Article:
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Suspension of Play

March 2010 
By Lew Blakey

In stroke play, a player may discontinue play in only four circumstances: (1) the Committee has suspended play, (2) he believes there is danger from lightning, (3) he is seeking a decision from the Committee on a doubtful point or (4) there is some other good reason such as sudden illness.  The penalty for discontinuance otherwise than in these four circumstances is disqualification.

When play is suspended by the Committee, if the players in a group are between the play of two holes, they must not resume play until the Committee has ordered a resumption of play.  If one of the players has started a hole, the players may discontinue immediately or continue play of the hole.  If they continue play, they may discontinue before completing the hole but must discontinue play after the hole is completed.

The Conditions of Competition almost always state that in the case of a suspension by the Committee for a dangerous situation, the players must discontinue play immediately.

When play is resumed, it must be from where it was discontinued.  If resumption is during the play of a hole, the player must place a ball, the original ball or a substituted ball, on the exact spot where his original ball lay upon discontinuance.  If the original ball or the ball-marker is missing, the player must estimate the spot and place a ball on that spot.

A question sometimes arises about the lie of the ball that might have been altered during suspension by natural conditions such as wind or rain.  The player must accept these new conditions, whether they worsen or improve the lie.  However, if the player?s ball lay in a bunker and the bunker has been altered by the greenkeeping staff, the original lie must be recreated, such as a buried lie or footprints around the ball.  The player does not have to replace loose impediments or restore conditions such as a washed out area or casual water that is no longer present.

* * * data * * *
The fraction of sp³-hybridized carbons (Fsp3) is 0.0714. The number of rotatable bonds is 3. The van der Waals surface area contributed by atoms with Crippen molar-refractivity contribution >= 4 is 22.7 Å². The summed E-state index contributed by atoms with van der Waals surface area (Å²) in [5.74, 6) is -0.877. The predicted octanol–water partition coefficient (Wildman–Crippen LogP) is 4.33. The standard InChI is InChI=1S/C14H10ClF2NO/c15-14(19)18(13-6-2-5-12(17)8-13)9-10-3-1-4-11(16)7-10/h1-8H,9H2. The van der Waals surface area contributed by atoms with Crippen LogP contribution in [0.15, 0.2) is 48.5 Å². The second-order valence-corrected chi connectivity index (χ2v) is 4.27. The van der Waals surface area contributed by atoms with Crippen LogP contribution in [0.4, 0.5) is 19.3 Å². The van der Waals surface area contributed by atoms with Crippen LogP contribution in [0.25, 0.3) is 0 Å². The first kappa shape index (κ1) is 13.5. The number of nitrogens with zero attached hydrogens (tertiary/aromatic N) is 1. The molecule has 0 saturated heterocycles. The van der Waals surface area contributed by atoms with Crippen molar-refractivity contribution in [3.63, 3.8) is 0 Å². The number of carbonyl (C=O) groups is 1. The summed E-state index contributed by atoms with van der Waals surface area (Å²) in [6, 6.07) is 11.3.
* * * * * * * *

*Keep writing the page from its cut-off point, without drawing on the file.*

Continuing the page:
If the player has discontinued play and is now resuming play under orders from the Committee, he is not permitted to make a stroke until the Committee has ordered resumption.  However, prior to resumption, he is permitted to proceed under a Rule, such as taking relief from interference by an immovable obstruction, which may involve lifting and dropping a ball.

Practice during a suspension is in accordance with the Rules of Golf, which includes the Conditions of Competition.  Generally, the Committee will permit practice on the designated practice areas (perhaps a driving range or practice putting green) at an appropriate time prior to resumption.  Once the time for resumption has occurred, this practice is no longer permitted, even if a player's group cannot play because more than one group is waiting ahead on the tee designated for the player's resumption.